WASHINGTON -- Eliot Spitzer, the previously disgraced former governor of New York, told me today that he is testing what may be new dynamics of personal transgression and forgiveness in politics.
In 2008, Spitzer resigned amid disclosures that he had paid as much as $80,000 to prostitutes over several years.
Yesterday, a little more than five years after his humiliating departure, the 54-year-old Harvard-educated lawyer declared his candidacy for comptroller of New York City, a little-known but powerful post.
Spitzer’s announcement comes in a campaign era that seems, at first glance, to have become more tolerant of second chances for those involved in sexual and marital scandals.
I asked Spitzer if he thought that public mores -- and the rules of politics -- had changed in a fundamental way that would offer him an easier route to redemption.
“I don’t know,” he said. “I really haven’t been in politics long enough to have a basis for comparison."
“I don’t know if the circumstances are different now than they were, say, 30 or 50 years ago,” he said.
“I do think that back then, there was in general less known about the private lives of politicians,” he said. “So the idea of redemption wasn’t the factor that it is now.”
Spitzer made it clear that he was not assuming he would be forgiven. While he was not prosecuted for a crime, he spoke of earning back the trust he lost in 2008.
“I think that the public has always been wonderfully forgiving. But I have to quickly add that we will see if that forgiveness extends to me. The public believes in redemption, in second chances. We’ll see if that applies in my case. I have to earn it,” he said.
Spitzer said the decision to run was not an easy one. His family is on board as he seeks to once again fulfill his lifelong ambition to be a public servant, he said.
“It was a tough decision,” he said, “but [comptroller] is an interesting position. I have always been interested in public service, so I decided to go for it.
"I know that there will be body blows ahead, but I will just have to absorb them," he said.
F. Scott Fitzgerald famously declared that “there are no second acts in American lives.” He was wrong. As Spitzer shows, the political stage these days is full of presumed-dead careers in the midst of remakes.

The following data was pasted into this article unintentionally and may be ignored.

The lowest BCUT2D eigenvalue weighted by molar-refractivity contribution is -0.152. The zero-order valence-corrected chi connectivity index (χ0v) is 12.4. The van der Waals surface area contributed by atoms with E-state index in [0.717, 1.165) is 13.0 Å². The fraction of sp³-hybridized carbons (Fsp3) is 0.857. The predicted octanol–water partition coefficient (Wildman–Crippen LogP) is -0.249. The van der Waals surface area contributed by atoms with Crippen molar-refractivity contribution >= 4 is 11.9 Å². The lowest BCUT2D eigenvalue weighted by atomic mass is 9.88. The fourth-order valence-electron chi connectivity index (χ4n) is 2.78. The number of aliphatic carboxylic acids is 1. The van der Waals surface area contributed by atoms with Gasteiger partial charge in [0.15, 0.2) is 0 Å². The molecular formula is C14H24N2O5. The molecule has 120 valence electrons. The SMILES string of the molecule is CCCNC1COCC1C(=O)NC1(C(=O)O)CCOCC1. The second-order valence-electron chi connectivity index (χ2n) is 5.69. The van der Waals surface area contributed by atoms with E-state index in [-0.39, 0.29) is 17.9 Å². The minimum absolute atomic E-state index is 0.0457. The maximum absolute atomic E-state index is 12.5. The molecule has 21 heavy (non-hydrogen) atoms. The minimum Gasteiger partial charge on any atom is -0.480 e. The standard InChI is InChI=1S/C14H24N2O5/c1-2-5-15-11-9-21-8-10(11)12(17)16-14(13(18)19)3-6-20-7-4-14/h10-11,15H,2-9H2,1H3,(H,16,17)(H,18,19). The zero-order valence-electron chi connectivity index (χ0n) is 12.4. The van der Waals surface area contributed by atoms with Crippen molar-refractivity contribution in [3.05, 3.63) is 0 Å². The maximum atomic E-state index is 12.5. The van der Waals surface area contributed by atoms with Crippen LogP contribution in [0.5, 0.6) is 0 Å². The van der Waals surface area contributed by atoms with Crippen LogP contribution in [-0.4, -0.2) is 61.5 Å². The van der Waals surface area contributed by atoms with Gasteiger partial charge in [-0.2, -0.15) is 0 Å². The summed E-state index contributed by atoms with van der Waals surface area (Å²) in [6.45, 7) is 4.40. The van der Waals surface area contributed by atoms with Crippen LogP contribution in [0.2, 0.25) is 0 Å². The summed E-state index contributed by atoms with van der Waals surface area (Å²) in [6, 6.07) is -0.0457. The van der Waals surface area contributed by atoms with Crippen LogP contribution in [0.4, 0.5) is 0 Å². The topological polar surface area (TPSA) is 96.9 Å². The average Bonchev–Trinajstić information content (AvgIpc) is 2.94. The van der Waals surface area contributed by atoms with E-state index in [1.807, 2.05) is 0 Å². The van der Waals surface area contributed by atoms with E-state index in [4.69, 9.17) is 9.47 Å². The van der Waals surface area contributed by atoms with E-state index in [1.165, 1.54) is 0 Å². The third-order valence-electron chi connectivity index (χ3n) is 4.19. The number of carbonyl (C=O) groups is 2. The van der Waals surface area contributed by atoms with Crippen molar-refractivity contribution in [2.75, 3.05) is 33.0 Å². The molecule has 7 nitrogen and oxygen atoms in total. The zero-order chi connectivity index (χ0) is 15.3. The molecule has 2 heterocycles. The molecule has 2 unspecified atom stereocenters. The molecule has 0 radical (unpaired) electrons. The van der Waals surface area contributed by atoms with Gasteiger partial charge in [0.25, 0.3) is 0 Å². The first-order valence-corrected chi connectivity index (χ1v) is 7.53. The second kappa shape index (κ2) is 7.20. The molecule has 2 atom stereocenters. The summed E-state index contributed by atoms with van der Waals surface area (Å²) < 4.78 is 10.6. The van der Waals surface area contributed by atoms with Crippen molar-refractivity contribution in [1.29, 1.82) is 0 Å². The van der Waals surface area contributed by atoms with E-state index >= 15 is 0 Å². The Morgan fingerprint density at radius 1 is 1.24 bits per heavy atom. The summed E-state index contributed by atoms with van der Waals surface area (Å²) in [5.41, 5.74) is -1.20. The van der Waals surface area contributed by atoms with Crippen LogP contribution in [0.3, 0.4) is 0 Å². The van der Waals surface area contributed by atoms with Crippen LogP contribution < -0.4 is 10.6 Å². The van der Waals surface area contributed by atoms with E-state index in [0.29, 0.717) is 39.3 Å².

On the sex scandal front, the other names are familiar: Rep. Mark Sanford and mayoral candidate Anthony Weiner, both of whom had their own falls from grace prior to their current political revivals.
Meanwhile, on a different plane, former President George W. Bush has begun a gradual, cautious and shrewdly managed rebuild. And even former Vice President Dick Cheney -- whose approval rating once rested at 13 percent -- is venturing forth after a heart transplant onto Sunday talk shows and appearances in his home state of Wyoming.
Fitzgerald’s dictum hasn’t always applied to politics, but there have always been risks in trying to successfully defy it. Richard Nixon did so for a while -- only to see his second act come crashing down in Watergate.
But the idea of one-act careers seems almost quaint today. Why?
On the sex-and-marriage front, the bounds of tolerable behavior have widened, or at least public discussion of them has become more accepted in recent years.
President Bill Clinton, impeached and nearly convicted in the Monica Lewinsky scandal, wrote a new textbook on how to survive in the crosscurrents of American culture, which both glorifies sex for its own sake and puritanically scourges those who seek it.
On one level, Clinton was the patron saint of shamelessness. Looked at another way, he was a paragon of political fortitude, soldiering on for his policy goals.
With political parties divided, there are no “smoke-filled back rooms” to block second acts. And with the abolition of most fundraising rules, the second acts can now self-fund or crowd-fund their way up again.
The rhythm and power of scandal has changed, too, said Whit Ayres, a prominent Republican pollster and consultant.
In the age of Twitter and cable TV -- and broadcast shows with names like “Scandal” -- individual political disasters have become industrialized, trivialized and conveniently (for hardy folk in high office) disposable.
“Things are so instantaneous now that these scandals burn white-hot -- hotter than they ever did, which can quickly drive people from office,” Ayres said. “But it also means that the damage might not be as deep."
“People have such short attention spans now,” Ayres said. “If you are a politician, all you have to do is wait.”